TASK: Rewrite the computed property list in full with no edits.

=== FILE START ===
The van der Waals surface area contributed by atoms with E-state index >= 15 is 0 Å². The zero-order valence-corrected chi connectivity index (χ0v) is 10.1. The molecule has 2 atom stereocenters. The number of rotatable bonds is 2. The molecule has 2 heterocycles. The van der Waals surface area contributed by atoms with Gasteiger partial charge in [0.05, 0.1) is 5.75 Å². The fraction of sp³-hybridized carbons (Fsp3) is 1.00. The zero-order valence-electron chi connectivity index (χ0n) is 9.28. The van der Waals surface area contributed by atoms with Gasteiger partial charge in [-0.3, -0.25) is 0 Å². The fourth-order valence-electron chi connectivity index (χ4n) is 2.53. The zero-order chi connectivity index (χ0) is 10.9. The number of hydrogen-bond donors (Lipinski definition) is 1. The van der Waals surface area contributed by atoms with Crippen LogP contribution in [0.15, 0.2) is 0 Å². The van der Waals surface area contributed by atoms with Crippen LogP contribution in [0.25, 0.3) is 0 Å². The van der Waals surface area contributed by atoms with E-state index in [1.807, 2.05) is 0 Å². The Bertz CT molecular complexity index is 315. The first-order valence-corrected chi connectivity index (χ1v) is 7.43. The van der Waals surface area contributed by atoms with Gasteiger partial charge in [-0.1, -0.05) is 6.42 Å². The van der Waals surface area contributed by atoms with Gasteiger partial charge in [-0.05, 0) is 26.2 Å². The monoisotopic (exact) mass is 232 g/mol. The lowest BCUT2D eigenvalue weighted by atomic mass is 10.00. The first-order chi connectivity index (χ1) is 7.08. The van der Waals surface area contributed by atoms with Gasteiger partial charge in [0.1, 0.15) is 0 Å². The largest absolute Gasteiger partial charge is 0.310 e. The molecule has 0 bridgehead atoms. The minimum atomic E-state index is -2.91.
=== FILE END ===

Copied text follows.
The van der Waals surface area contributed by atoms with E-state index >= 15 is 0 Å². The zero-order valence-corrected chi connectivity index (χ0v) is 10.1. The molecule has 2 atom stereocenters. The number of rotatable bonds is 2. The molecule has 2 heterocycles. The van der Waals surface area contributed by atoms with Gasteiger partial charge in [0.05, 0.1) is 5.75 Å². The fraction of sp³-hybridized carbons (Fsp3) is 1.00. The zero-order valence-electron chi connectivity index (χ0n) is 9.28. The van der Waals surface area contributed by atoms with Gasteiger partial charge in [-0.3, -0.25) is 0 Å². The fourth-order valence-electron chi connectivity index (χ4n) is 2.53. The zero-order chi connectivity index (χ0) is 10.9. The number of hydrogen-bond donors (Lipinski definition) is 1. The van der Waals surface area contributed by atoms with Crippen LogP contribution in [0.15, 0.2) is 0 Å². The van der Waals surface area contributed by atoms with Crippen LogP contribution in [0.25, 0.3) is 0 Å². The van der Waals surface area contributed by atoms with E-state index in [1.807, 2.05) is 0 Å². The Bertz CT molecular complexity index is 315. The first-order valence-corrected chi connectivity index (χ1v) is 7.43. The van der Waals surface area contributed by atoms with Gasteiger partial charge in [-0.1, -0.05) is 6.42 Å². The van der Waals surface area contributed by atoms with Gasteiger partial charge in [-0.05, 0) is 26.2 Å². The monoisotopic (exact) mass is 232 g/mol. The lowest BCUT2D eigenvalue weighted by atomic mass is 10.00. The first-order chi connectivity index (χ1) is 7.08. The van der Waals surface area contributed by atoms with Gasteiger partial charge in [0.1, 0.15) is 0 Å². The largest absolute Gasteiger partial charge is 0.310 e. The molecule has 0 bridgehead atoms. The minimum atomic E-state index is -2.91.